Scientific Basis of Hindu Beliefs by Bhojraj Dwivedi


I picked up this book Scientific Basis of Hindu Beliefs, a few weeks back, from the recently launched Reliance Timeout bookstore. Probably because this was the first time I was able to see a few Hindi books in Bangalore. And was tempted to have them. The title of this book appeared interesting. I have always believed that all Hindu traditions are highly scientific in nature. But not many of them have been explained in the public domain. Trying to find a scientific reason behind unexplained superstitions has always been my area of interest.

I sincerely hope that one day I will be able to decipher and document them. So I had all the reasons to pick up and read this book.

Scientific Basis of Hindu Beliefs by Bhojraj Dwivedi

The book turned out to be a major disappointment. It has been written in a Question and Answer format, with the author positioned as an expert in any area. The questions are as randomly organized as they can be. Ranging from anywhere to anywhere, with no categorization and flow. The answers are even more disappointing. The only thing that the author tries is, to put down modern science and say that, what the Hindu mythology says is right. While I believe what he says, but then he is not able to explain even a single thing.

The only good pieces of information that I found in this book are the conversions of all the Hindu time units and their interrelations with each other.

Scientific Basis of Hindu Beliefs by Bhojraj Dwivedi

Knowledge and Believe

This is a problem I have with all the so-called spiritual organizations and their propagators. More than talking about what they believe in and what they know, they are all out to compete with every other similar organization or rather the whole world. And are constantly trying to tell you “I am the best, my guru, my beliefs are the best”.

Everyone else is either a fool or is trying to fool you. The author of this book tries to promote himself as much as possible. I guess this is also one of those books that are written to promote your business and are filled with self-praise.

An excellent topic to which the author could have done some justice….

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  1. May be ur right but i would not completely agree with your statement,
    Authers have there own prospective in there theories, Which one or other way provide relvance to the subject but infact the perciptions varies which comes in play with experience.
    One might have different views on Hindu traditions, Traditions are outcomes of sprituality , Few clasify the sprituality as hindu , muslim ,cristian and many.. And some believe in sprituality as universal law.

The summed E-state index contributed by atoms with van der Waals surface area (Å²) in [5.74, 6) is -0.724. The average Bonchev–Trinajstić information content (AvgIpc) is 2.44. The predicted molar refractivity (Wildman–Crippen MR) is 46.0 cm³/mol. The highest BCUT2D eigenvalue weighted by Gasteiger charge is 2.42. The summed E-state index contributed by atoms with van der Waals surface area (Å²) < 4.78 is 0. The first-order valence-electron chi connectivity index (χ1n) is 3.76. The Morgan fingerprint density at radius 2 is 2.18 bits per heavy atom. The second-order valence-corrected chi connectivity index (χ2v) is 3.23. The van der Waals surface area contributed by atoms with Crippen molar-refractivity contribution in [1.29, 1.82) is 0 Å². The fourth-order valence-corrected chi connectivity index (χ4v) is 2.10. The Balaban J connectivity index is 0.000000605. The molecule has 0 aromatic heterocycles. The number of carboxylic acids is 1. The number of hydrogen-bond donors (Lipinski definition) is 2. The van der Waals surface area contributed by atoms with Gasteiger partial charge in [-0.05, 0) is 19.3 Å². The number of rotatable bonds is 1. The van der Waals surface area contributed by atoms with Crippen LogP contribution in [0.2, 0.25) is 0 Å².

Some might try finding the truth of sprituality but
    At the end of the day..u will find
    “Mind works only when its open
    it will lead where it wanted u to be” See within you, you might have different visions, different missions,,,,These are outcome of the exercise of ur mind.

    People confuse themself ..seeking reality, search for wisdom allover but The universe is within you, and the wisdom is inside u.

    One would not find reason behind universal laws.

    When a mind “The universe”,excercise on would lead them to the pre-destined place where the “karma” decides there future…When certain set of people understand and follow certain set of “Karma Structure” The universe would lead them to a destiny where every one belongs,

    This might lead to so called traditions..

    The “vasudaiv kutambakam” is a thought which can integrate one with the self (universe).

    All the best.

  2. I found this via couch surfing discussions about books…

    It’s an interesting idea – looking for scientific reasoning behind Hindu tradition. I hadn’t thought of faith and reason in that context – I know little of real-life Hindu belief. But it’s interesting that you’re trying to bridge the gap.

    Are you thinking about how the traditions came to be? Or about what spiritual teachings might mean in a world that seems to follow scientific laws and principles? Or about how they might “work” in scientific terms?

    As a Christian, I see some similar tensions – between people like Richard Dawkins at one extreme who claims that faith is just dangerous fantasy, or unthinking believers at the other extreme, who feel no need to think about what they have been taught – no place for reason in their faith.

    I too think that my faith is “reasonable”, and does not necessarily conflict with scientific reality. It’s frustrating when (like in the book you mention) people don’t do justice to science and faith – or only take seriously one of these twin pillars of reality. And it doesn’t really matter which of them is being ignored.

    Some people reject all signs of the supernatural from faith – but that seems to rather miss the point. A Christianity without a real God seems… broken somehow.

    I’m interested in how faith can work in a scientific universe, without having to reject all signs of the supernatural.


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